- Analysis questions assumptions behind 'undermatching' theory
- Study finds widespread mismatching of students and colleges, primarily due to student choice
- Study questions idea that those who enroll at more selective colleges are more likely to graduate
- Nearly half of four-year college graduates attended two-year college
- Intervening with high performing, low-income students changes enrollment patterns, study finds
'Undermatching' Pros and Cons
PHILADELPHIA -- The idea of "undermatching" -- the view of education researchers that many talented high school students never apply to competitive colleges that might well admit them -- has captured widespread attention among researchers and policy makers in the last two years. The Obama administration, many elite colleges and educational organizations have all announced initiatives to combat undermatching. And, as is the case with many hot scholarly ideas, other researchers have questioned some of the assumptions behind those who have promoted the undermatching idea.
A paper presented here Friday at the annual meeting of the American Educational Research Association took a different approach. The paper acknowledged that undermatching is a real phenomenon, and that there are considerable numbers of students who are not enrolling in the most competitive colleges possible.
But the paper -- by Kevin Fosnacht of the Center for Postsecondary Research at Indiana University -- said that while there are disadvantages to being undermatched, there may also be advantages.
For his study, Fosnacht compared the experiences of those who were undermatched with those who were not on various measures of the National Survey of Student Engagement. He found, as might be expected, that those who were undermatched experienced a less challenging academic environment than those who attended more selective institutions. Over all, the undermatched thought less highly of their institutions than did those who were at more competitive institutions. These are significant findings, and could explain, the paper says, why undermatched students are less likely than others to complete their degrees.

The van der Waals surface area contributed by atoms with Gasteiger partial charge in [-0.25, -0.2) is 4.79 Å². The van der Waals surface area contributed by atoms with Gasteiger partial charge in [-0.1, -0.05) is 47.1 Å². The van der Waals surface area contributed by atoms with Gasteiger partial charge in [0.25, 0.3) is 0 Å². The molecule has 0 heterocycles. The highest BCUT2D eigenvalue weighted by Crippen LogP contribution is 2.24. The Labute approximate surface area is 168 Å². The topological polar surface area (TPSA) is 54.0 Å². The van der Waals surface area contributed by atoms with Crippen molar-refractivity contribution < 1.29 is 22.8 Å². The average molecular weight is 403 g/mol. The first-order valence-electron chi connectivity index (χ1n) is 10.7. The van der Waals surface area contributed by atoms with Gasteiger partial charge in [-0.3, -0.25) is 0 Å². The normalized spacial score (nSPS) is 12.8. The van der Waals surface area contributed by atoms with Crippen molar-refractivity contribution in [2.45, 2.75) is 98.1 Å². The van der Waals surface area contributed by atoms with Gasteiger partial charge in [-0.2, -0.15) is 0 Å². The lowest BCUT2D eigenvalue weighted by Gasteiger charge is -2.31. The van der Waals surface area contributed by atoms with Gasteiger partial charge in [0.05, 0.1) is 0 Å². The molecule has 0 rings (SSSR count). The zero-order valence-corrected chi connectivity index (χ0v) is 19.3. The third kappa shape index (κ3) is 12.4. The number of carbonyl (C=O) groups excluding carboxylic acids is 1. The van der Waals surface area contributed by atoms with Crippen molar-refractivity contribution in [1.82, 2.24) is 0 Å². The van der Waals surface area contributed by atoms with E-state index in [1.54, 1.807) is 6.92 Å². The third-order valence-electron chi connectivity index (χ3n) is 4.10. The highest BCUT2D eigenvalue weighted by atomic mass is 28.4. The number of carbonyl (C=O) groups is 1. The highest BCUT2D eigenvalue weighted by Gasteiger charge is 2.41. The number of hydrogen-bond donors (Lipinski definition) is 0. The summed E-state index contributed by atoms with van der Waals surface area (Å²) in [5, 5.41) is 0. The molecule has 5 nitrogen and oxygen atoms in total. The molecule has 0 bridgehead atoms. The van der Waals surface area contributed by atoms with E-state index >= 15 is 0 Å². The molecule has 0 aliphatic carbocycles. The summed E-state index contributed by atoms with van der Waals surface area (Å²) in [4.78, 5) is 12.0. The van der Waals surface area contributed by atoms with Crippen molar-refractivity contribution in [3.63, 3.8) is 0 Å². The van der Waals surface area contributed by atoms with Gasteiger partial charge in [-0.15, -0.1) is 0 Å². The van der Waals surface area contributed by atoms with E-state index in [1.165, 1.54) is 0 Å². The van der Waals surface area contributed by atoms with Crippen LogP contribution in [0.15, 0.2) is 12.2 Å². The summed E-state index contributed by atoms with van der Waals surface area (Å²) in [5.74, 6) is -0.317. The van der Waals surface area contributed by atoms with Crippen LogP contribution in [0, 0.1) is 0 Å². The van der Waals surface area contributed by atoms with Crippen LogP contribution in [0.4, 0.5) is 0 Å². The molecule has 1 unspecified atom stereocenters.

But on other measures, the undermatched students may have been better off. They were more likely than better matched students to have engaged in "active and collaborative" learning activities. And they had more frequent interactions with faculty members. Those findings differ from the underlying assumption of many discussions of undermatching that it should be viewed as inherently a bad thing. Faculty collaboration and active learning activities are considered "high impact" practices that have an important impact on the quality of education.
During the question-and-answer period after the presentation, Fosnacht said that his results made him skeptical of the idea that everyone should go to the most competitive college that will admit them. "I think there are lots of personal situations" that could lead someone to go to a less competitive college, he said, with benefits in faculty interaction as a desirable outcome for the undermatched. "If you want to go to a less selective school, but there is a great music program or another program, that's a reasonable choice," he said.
Where Fosnacht praised undermatching researchers was in exposing the reality that many undermatched students don't know their options. It's one thing to make an informed decision to attend a less competitive institution for any number of reasons, he said. "But I get concerned with people who don't know the difference between institutions."
Search for Jobs